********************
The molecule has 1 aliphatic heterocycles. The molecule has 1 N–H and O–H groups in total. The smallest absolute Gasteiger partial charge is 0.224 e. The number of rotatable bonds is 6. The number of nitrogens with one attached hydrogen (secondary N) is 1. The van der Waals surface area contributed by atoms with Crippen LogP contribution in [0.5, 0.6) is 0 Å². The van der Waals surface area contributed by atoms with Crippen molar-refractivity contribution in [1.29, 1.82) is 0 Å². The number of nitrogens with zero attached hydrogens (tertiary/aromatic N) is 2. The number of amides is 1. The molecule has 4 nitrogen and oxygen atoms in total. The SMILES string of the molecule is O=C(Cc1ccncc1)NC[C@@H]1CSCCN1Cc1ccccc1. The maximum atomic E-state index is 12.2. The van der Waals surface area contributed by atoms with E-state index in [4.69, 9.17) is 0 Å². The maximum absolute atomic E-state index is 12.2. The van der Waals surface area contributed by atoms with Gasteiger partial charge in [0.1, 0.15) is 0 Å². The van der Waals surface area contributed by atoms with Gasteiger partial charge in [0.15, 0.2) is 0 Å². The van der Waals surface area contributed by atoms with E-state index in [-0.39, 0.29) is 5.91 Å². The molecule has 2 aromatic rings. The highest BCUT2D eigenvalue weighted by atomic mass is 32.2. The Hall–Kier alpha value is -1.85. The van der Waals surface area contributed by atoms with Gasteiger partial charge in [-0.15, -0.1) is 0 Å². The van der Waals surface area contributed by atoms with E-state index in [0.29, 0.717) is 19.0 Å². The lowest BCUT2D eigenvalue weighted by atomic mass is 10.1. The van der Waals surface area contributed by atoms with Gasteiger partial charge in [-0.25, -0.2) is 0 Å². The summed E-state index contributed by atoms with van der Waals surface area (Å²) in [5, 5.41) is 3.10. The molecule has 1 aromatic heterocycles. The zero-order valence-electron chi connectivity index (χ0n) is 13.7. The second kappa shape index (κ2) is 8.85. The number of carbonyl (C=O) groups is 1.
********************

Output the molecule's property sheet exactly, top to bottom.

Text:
The molecule has 1 aliphatic heterocycles. The molecule has 1 N–H and O–H groups in total. The smallest absolute Gasteiger partial charge is 0.224 e. The number of rotatable bonds is 6. The number of nitrogens with one attached hydrogen (secondary N) is 1. The van der Waals surface area contributed by atoms with Crippen LogP contribution in [0.5, 0.6) is 0 Å². The van der Waals surface area contributed by atoms with Crippen molar-refractivity contribution in [1.29, 1.82) is 0 Å². The number of nitrogens with zero attached hydrogens (tertiary/aromatic N) is 2. The number of amides is 1. The molecule has 4 nitrogen and oxygen atoms in total. The SMILES string of the molecule is O=C(Cc1ccncc1)NC[C@@H]1CSCCN1Cc1ccccc1. The maximum atomic E-state index is 12.2. The van der Waals surface area contributed by atoms with E-state index in [4.69, 9.17) is 0 Å². The maximum absolute atomic E-state index is 12.2. The van der Waals surface area contributed by atoms with Gasteiger partial charge in [0.1, 0.15) is 0 Å². The van der Waals surface area contributed by atoms with Gasteiger partial charge in [0.15, 0.2) is 0 Å². The van der Waals surface area contributed by atoms with E-state index in [-0.39, 0.29) is 5.91 Å². The molecule has 2 aromatic rings. The highest BCUT2D eigenvalue weighted by atomic mass is 32.2. The Hall–Kier alpha value is -1.85. The van der Waals surface area contributed by atoms with Gasteiger partial charge in [-0.15, -0.1) is 0 Å². The van der Waals surface area contributed by atoms with E-state index in [0.29, 0.717) is 19.0 Å². The lowest BCUT2D eigenvalue weighted by atomic mass is 10.1. The van der Waals surface area contributed by atoms with Gasteiger partial charge in [-0.25, -0.2) is 0 Å². The summed E-state index contributed by atoms with van der Waals surface area (Å²) in [5, 5.41) is 3.10. The molecule has 1 aromatic heterocycles. The zero-order valence-electron chi connectivity index (χ0n) is 13.7. The second kappa shape index (κ2) is 8.85. The number of carbonyl (C=O) groups is 1.